Link to post
Share on other sites

20200917_171331.thumb.jpg.7515384888ad38757fbabdb9dcdb72fc.jpg

Familiar sight again today. Pulled the wheel and brake drum off the passenger side front.

 

20200917_181544.thumb.jpg.6efb4f3532cb4a940a050c23e6e75603.jpg

Removed the old flexi, fixed the mounting bracket, got the new cylinder in. Old one was leaking. 

 

20200917_184531.thumb.jpg.22c842905c054886f96f2ed83b559918.jpg

Got everything back together, checked clearances. All good. Going to move on to the other side tomorrow if time allows.

 

Phil

Link to post
Share on other sites

20200919_162043.thumb.jpg.53894cbb1269e7f01948a1e58be8ecfb.jpg

I ran new hard line from the master cylinder to the front left, front to rear and rear to left.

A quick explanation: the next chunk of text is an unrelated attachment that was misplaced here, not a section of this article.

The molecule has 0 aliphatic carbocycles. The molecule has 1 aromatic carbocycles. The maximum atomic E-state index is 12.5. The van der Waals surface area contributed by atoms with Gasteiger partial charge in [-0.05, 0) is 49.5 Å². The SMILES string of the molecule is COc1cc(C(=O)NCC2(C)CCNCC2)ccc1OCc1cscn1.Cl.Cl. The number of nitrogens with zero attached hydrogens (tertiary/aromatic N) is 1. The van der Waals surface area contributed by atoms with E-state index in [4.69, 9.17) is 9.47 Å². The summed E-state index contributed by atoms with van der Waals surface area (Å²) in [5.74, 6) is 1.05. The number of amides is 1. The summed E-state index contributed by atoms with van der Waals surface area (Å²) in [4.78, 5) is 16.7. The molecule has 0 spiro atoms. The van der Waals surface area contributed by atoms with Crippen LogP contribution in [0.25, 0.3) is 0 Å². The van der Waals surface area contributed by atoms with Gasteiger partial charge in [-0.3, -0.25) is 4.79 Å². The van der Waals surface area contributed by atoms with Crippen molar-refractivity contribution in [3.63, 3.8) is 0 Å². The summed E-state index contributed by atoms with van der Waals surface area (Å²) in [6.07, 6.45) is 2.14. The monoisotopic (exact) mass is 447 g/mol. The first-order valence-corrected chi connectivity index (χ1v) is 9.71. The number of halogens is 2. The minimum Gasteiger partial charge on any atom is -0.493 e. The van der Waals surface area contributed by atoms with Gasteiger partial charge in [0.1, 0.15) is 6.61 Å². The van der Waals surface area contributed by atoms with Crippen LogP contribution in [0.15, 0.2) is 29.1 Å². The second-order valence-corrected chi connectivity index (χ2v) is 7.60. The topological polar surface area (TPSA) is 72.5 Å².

20200919_152735.thumb.jpg.58963224d73d8640961cdad4414f4c01.jpg

Bent pipes to shape and flared them.

20200919_151719.thumb.jpg.9bc4d5428c4a0ee3e0d5adda8283d319.jpg

Cleaned up the rear tee, it was a wad of gunge.

20200919_163054.thumb.jpg.b52580e6d551265f045b7ec22a2b5f4c.jpg

Rear shoes looked fairly new but were falling apart.

20200919_165823.thumb.jpg.2a8227337ea76a35a25d0762a7ddae03.jpg

Stripped it all down. The bias adjuster at the top there took an eight foot breaker bar and my foot to shift. Beaten with hammers it finally came out.

20200919_170811.thumb.jpg.d5ce23e93ed65f11373c1846cb13e209.jpg

Cleaned and greased up. That hadn't been adjusted in.. forever.

Forgot to take a photo with it all back together, but it's now in.

 

Phil

Link to post
Share on other sites

I've taken today and Thursday off work, mostly because I need a bit of a break and partly because the weather's fairly cool right now and taking advantage of that in the garage is well recieved.